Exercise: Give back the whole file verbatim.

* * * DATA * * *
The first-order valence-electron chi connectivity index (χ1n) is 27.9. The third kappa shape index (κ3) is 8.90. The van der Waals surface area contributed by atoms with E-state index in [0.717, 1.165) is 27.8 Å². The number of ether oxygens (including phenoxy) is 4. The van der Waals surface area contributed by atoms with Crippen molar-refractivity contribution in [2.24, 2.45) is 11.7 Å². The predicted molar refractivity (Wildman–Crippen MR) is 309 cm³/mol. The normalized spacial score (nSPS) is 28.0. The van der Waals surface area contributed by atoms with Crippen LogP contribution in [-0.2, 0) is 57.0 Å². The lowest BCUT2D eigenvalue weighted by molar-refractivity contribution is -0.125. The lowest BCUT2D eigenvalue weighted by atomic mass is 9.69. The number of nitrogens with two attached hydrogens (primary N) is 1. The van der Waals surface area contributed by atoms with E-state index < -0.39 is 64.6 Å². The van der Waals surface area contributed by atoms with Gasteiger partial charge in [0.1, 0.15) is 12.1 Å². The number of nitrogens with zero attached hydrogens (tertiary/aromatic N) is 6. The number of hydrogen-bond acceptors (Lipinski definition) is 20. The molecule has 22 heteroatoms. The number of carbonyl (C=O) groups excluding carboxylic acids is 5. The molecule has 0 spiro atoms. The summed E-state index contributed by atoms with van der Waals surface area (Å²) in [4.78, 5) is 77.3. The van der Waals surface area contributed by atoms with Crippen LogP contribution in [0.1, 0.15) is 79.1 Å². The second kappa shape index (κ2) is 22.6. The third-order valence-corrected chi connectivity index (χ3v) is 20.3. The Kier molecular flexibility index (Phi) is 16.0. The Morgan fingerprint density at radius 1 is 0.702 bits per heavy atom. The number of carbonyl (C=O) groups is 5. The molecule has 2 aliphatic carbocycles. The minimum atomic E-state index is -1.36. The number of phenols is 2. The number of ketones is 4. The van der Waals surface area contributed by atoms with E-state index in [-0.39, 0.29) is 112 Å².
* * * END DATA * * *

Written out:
The first-order valence-electron chi connectivity index (χ1n) is 27.9. The third kappa shape index (κ3) is 8.90. The van der Waals surface area contributed by atoms with E-state index in [0.717, 1.165) is 27.8 Å². The number of ether oxygens (including phenoxy) is 4. The van der Waals surface area contributed by atoms with Crippen molar-refractivity contribution in [2.24, 2.45) is 11.7 Å². The predicted molar refractivity (Wildman–Crippen MR) is 309 cm³/mol. The normalized spacial score (nSPS) is 28.0. The van der Waals surface area contributed by atoms with Crippen LogP contribution in [-0.2, 0) is 57.0 Å². The lowest BCUT2D eigenvalue weighted by molar-refractivity contribution is -0.125. The lowest BCUT2D eigenvalue weighted by atomic mass is 9.69. The number of nitrogens with two attached hydrogens (primary N) is 1. The van der Waals surface area contributed by atoms with E-state index < -0.39 is 64.6 Å². The van der Waals surface area contributed by atoms with Gasteiger partial charge in [0.1, 0.15) is 12.1 Å². The number of nitrogens with zero attached hydrogens (tertiary/aromatic N) is 6. The number of hydrogen-bond acceptors (Lipinski definition) is 20. The molecule has 22 heteroatoms. The number of carbonyl (C=O) groups excluding carboxylic acids is 5. The molecule has 0 spiro atoms. The summed E-state index contributed by atoms with van der Waals surface area (Å²) in [4.78, 5) is 77.3. The van der Waals surface area contributed by atoms with Crippen LogP contribution in [0.1, 0.15) is 79.1 Å². The second kappa shape index (κ2) is 22.6. The third-order valence-corrected chi connectivity index (χ3v) is 20.3. The Kier molecular flexibility index (Phi) is 16.0. The Morgan fingerprint density at radius 1 is 0.702 bits per heavy atom. The number of carbonyl (C=O) groups is 5. The molecule has 2 aliphatic carbocycles. The minimum atomic E-state index is -1.36. The number of phenols is 2. The number of ketones is 4. The van der Waals surface area contributed by atoms with E-state index in [-0.39, 0.29) is 112 Å².